The questions tackled here are fundamental ones: Is our experience of color an illusion? How does the metaphysical status of colors differ from that of shapes?
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  22. John Hyman (2005). Ii *-Realism and Relativism in the Theory of Art. Proceedings of the Aristotelian Society 105 (1):25-53.
    Pluralism—the incommensurability and, at times, incompatibility of objective ends—is not relativism, nor, a fortiori, subjectivism, nor the allegedly unbridgeable differences of emotional attitude on which some modern positivists, emotivists, existentialists, nationalists and, indeed, relativistic sociologists and anthropologists found their accounts.
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  23. John Hyman (2005). What, If Anything, Are Colours Relative To? Philosophy 80 (4):475-494.
    The questions considered are whether colours are relative to systems of colour concepts, to the conditions in which they are observed, or to observers or communities of observers; and whether the relativity of colours, such as it is, implies that they are less real than shapes or intervals in time. The argument is based on the thought that Special Relativity provides the best available intellectual framework for thinking about the supposed relativity of qualities of physical things.
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  24. John Hyman (2004). Realism and Relativism in the Theory of Art. Proceedings of the Aristotelian Society 105 (1):25–53.
    Pluralism—the incommensurability and, at times, incompatibility of objective ends—is not relativism, nor, a fortiori, subjectivism, nor the allegedly unbridgeable differences of emotional attitude on which some modern positivists, emotivists, existentialists, nationalists and, indeed, relativistic sociologists and anthropologists found their accounts.
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  25. John Hyman & Helen Steward (2004). Preface. Royal Institute of Philosophy Supplement 55.
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  26. John Hyman (2003). Pains and Places. Philosophy 78 (303):5-24.
    I argue that itches, tickles, aches and pains—sensations of all sorts—are generally in the places where we say they are. So, for example, if I say that I have an itch in the big toe on my left foot, then, by and large, that is the very place where the itch is. James denied this in the 1890s; Russell and Broad denied it in the 1920s; Wittgenstein and Ryle denied it in the 1940s; Lewis and Armstrong denied it in the (...)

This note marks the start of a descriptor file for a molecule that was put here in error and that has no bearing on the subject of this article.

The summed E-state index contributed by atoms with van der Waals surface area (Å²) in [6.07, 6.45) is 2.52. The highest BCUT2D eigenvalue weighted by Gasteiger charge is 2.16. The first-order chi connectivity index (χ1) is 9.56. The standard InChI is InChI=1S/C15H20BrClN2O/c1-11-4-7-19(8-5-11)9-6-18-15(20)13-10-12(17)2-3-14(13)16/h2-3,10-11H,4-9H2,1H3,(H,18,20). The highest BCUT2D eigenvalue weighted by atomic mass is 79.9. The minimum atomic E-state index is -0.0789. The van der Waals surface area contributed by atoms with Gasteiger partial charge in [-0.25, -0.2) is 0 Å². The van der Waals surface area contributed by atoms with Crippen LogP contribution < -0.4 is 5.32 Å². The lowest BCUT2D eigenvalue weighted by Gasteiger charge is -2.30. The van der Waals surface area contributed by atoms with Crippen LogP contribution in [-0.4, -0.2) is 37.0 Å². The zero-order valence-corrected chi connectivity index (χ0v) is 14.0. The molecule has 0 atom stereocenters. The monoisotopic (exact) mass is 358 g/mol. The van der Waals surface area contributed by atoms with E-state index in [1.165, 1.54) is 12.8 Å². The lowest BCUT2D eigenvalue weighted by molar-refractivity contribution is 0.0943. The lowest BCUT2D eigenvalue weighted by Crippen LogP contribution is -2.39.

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  27. John Hyman (2003). Strawson and Kant. Oxford: Clarendon Press.
  28. John Hyman (2003). Subjectivism in the Theory of Pictorial Art. The Monist 86 (4):676 - 701.
    1. A new wave of subjectivism in the theory of pictorial art began around forty years ago; and since then it has gathered pace in tandem with changing fashions in the philosophy of mind. The initial impetus was provided by the publication of Ernst Gombrich’s 1956 Mellon Lectures, Art and Illusion.1 In this book, and in many subsequent articles and lectures which elaborate its theme, Gombrich argues that the development of Western art – essentially the art of ancient Greece and (...)
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  29. John Hyman (2003). The Evidence of Our Senses. In Hans-Johann Glock (ed.), Strawson and Kant. Oxford: Clarendon Press.
    The modern causal theory of perception—the theory defended by Grice and Strawson—differs from the classical theory advanced by Descartes and Locke in two ways. First, the modern theory is an exercise in conceptual analysis. Secondly, it is a version of what is sometimes called direct realism. I shall comment on these points in turn.
     
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  30. John Hyman (2002). Is Beauty in the Eye of the Beholder? Think 1 (1):81-92.